Former FIA president Max Mosley reiterates his desire to see Formula One teams enjoy near-total freedom if they agree to a voluntary budget cap.
Cost control has been a recurring theme in the sport for many years as smaller outfits struggle to keep pace with ever-growing budgets. However, teams have never managed to reach any agreement and the latest similar proposal was ditched last year.
Since then, F1 minnow Caterham has had to pull out of the sport while Marussia briefly entered administration before an eleventh hour rescue enabled the British squad, now Manor, to compete this year. Added to HRT’s demise at the end of 2012, this means that the three most recent F1 teams have either folded or remained in dire financial state.
All three structures joined the sport in the belief that Mosley would establish the optional £40 million budget cap he had called for. But strong opposition from other teams through FOTA (Formula One Teams Association) led the former FIA president to scrap the plan altogether.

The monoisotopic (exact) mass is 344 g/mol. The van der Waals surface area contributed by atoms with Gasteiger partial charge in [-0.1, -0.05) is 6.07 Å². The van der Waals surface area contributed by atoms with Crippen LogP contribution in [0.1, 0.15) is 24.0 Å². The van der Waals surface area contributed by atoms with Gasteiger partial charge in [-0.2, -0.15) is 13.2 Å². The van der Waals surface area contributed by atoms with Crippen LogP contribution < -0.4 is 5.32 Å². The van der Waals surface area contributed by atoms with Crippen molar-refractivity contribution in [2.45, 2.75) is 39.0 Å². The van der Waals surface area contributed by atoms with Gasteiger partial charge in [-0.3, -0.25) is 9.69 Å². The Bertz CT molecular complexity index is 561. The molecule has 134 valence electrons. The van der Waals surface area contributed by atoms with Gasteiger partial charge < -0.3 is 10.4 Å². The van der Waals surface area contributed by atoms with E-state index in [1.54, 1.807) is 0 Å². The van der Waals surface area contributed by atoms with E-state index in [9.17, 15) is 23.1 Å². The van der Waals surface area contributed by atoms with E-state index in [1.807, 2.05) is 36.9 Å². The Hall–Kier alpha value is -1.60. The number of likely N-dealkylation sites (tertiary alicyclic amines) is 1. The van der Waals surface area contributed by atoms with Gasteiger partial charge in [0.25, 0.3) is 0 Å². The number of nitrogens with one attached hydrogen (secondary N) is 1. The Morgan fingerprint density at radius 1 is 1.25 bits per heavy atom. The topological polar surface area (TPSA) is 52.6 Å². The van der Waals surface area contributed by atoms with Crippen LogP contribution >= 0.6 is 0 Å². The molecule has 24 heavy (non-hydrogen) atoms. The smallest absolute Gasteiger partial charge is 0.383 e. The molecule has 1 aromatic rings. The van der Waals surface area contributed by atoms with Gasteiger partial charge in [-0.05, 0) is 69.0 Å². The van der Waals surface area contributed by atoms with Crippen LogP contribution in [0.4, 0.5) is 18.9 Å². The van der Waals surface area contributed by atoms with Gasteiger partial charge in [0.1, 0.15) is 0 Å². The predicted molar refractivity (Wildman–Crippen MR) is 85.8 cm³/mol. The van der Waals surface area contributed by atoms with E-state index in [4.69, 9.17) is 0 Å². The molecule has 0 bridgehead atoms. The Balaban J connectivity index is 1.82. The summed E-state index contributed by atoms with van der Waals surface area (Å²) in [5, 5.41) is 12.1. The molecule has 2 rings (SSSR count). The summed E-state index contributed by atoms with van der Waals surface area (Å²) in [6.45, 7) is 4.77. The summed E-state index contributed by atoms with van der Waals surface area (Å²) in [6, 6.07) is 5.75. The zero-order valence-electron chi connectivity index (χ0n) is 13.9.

Six years later, and after repeatedly warning F1 about a potential collapse, Mosley thinks his idea remains valid, although he proposed a higher expenditure ceiling this time around.
“I could imagine that very soon all the teams would be in the budget cap camp,” he told German publication Auto Motor und Sport.
“They would realise that for 100 million (dollars or £65 million), you could have great motorsport and build technically advanced cars.”
The only restriction for teams agreeing to the voluntary budget cap would be to comply with safety and dimensional standards.
The next F1 Strategy Group meeting will take place in May, with participants scheduled to discuss a potential overhaul of the sport's regulations for the 2017 season.
For an exclusive interview with Mark Webber about the state of F1, click here